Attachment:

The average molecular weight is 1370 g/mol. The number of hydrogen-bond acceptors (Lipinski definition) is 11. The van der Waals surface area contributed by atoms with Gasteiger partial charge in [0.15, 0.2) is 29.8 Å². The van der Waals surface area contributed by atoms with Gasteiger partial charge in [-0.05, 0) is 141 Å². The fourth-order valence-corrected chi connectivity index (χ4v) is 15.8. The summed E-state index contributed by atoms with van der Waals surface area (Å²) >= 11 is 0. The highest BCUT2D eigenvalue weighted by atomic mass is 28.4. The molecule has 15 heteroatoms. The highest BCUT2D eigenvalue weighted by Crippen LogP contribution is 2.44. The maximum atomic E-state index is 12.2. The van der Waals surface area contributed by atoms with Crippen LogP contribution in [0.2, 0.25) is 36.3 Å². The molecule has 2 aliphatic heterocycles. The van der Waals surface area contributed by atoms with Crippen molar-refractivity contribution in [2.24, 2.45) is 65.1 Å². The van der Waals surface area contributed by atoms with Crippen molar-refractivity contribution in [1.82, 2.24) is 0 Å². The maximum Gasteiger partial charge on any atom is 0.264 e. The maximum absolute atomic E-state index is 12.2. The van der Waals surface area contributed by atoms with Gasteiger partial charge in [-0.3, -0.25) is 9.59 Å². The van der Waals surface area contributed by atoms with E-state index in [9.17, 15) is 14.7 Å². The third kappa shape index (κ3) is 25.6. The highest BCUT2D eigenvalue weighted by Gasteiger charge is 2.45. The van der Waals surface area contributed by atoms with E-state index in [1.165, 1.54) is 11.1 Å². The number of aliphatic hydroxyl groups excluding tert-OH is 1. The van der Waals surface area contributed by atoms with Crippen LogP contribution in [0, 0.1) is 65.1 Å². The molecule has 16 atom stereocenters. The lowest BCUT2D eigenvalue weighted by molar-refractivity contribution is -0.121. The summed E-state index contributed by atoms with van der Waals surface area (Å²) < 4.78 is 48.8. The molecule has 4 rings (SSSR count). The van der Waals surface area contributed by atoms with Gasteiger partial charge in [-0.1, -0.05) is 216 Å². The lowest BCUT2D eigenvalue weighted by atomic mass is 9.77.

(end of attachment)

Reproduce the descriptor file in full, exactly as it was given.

The average molecular weight is 1370 g/mol. The number of hydrogen-bond acceptors (Lipinski definition) is 11. The van der Waals surface area contributed by atoms with Gasteiger partial charge in [0.15, 0.2) is 29.8 Å². The van der Waals surface area contributed by atoms with Gasteiger partial charge in [-0.05, 0) is 141 Å². The fourth-order valence-corrected chi connectivity index (χ4v) is 15.8. The summed E-state index contributed by atoms with van der Waals surface area (Å²) >= 11 is 0. The highest BCUT2D eigenvalue weighted by atomic mass is 28.4. The molecule has 15 heteroatoms. The highest BCUT2D eigenvalue weighted by Crippen LogP contribution is 2.44. The maximum atomic E-state index is 12.2. The van der Waals surface area contributed by atoms with Crippen LogP contribution in [0.2, 0.25) is 36.3 Å². The molecule has 2 aliphatic heterocycles. The van der Waals surface area contributed by atoms with Crippen molar-refractivity contribution in [2.24, 2.45) is 65.1 Å². The van der Waals surface area contributed by atoms with Crippen molar-refractivity contribution in [1.82, 2.24) is 0 Å². The maximum Gasteiger partial charge on any atom is 0.264 e. The maximum absolute atomic E-state index is 12.2. The van der Waals surface area contributed by atoms with Gasteiger partial charge in [-0.3, -0.25) is 9.59 Å². The van der Waals surface area contributed by atoms with E-state index in [9.17, 15) is 14.7 Å². The third kappa shape index (κ3) is 25.6. The highest BCUT2D eigenvalue weighted by Gasteiger charge is 2.45. The van der Waals surface area contributed by atoms with E-state index in [1.165, 1.54) is 11.1 Å². The number of aliphatic hydroxyl groups excluding tert-OH is 1. The van der Waals surface area contributed by atoms with Crippen LogP contribution in [0, 0.1) is 65.1 Å². The molecule has 16 atom stereocenters. The lowest BCUT2D eigenvalue weighted by molar-refractivity contribution is -0.121. The summed E-state index contributed by atoms with van der Waals surface area (Å²) < 4.78 is 48.8. The molecule has 4 rings (SSSR count). The van der Waals surface area contributed by atoms with Gasteiger partial charge in [-0.1, -0.05) is 216 Å². The lowest BCUT2D eigenvalue weighted by atomic mass is 9.77.